Latin Name: Echinacea spp
Herb Class/Action: Alterative, Healthy Inflammatory Response Support, Rejuvenative, Lymphatic
Parts Used: Root, flowers, seeds
Flavors: Pungent, acrid, bitter
Energetics: Cooling, mildly drying
Traditional Benefits: lymphatic support, immune support, skin rejuvenation support

Nature’s most famous winter remedy, Echinacea, helps support both the immune and the lymphatic system to assist the body’s natural production and movement of healthy immune cells.*

Native to the central United States and Canada, Echinacea is a flower in the daisy family—first used widely by Native Americans and introduced into Western herbalism in the late 19th century. Some of the most prevalent varieties include echinacea purpurea, echinacea pallida, echinacea paradoxa, and echinacea magnus.

For more than a century, echinacea has been one of the top-selling herbs in the United States (and much of the Western world).

With that being said, it’s also very much commonly misused. Echinacea functions primarily as an immune stimulating herb—which means it supports your immune system when it’s time to kick things up a notch. It’s often mistakenly thought of as an immune tonic or immune modulator, but the herb does not actually have any long-term strengthening, nourishing, or balancing effects on the immune system. Rather, it’s best to use this herb on an in-the-moment basis.*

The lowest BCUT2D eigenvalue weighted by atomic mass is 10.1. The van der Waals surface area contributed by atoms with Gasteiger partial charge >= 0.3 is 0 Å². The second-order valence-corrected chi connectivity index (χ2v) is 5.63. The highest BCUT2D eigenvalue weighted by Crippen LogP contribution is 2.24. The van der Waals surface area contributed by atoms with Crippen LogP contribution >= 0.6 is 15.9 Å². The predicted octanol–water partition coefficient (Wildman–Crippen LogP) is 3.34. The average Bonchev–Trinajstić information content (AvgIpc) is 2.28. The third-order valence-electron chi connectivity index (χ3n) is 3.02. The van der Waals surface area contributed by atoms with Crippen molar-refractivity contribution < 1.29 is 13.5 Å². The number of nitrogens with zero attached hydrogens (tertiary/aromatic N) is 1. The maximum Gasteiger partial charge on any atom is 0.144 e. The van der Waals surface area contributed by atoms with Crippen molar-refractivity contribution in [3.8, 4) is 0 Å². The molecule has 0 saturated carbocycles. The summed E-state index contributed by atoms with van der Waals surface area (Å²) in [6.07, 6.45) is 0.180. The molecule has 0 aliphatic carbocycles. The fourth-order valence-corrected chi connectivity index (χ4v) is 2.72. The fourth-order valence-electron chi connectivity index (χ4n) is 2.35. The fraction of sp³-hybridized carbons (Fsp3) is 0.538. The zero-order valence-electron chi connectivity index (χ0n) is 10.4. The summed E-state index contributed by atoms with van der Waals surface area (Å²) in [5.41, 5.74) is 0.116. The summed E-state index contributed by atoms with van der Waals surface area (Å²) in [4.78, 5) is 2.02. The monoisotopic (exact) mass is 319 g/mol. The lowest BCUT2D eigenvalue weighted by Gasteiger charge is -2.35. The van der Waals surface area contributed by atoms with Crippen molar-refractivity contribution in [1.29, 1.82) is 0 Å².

Because the dried plant material has a relatively short shelf life, Echinacea is best consumed in liquid form: as an extract, tincture, or syrup. Similarly, if consumed fresh, echinacea tea has the same benefits. 

Echinacea also happens to increase saliva, which supports a healthy pH in the mouth and throat in order to support healthy boundaries when it comes to the immune system. When saliva and a healthy mucosal layer coat the throat, microorganism balance is easier to maintain in surrounding tissue.*

Energetically speaking, in the lens of TCM, Echinacea opens the exterior in order to dispel “wind and heat”. In traditional herbalism, it’s considered a “blood purifying” herb.*

Echinacea comes from the Latin word “echinos” (meaning, “sea urchin”). This describes the spiny cone at the flower’s head.

Leave a Comment

Leave a Reply

Your email address will not be published. Required fields are marked *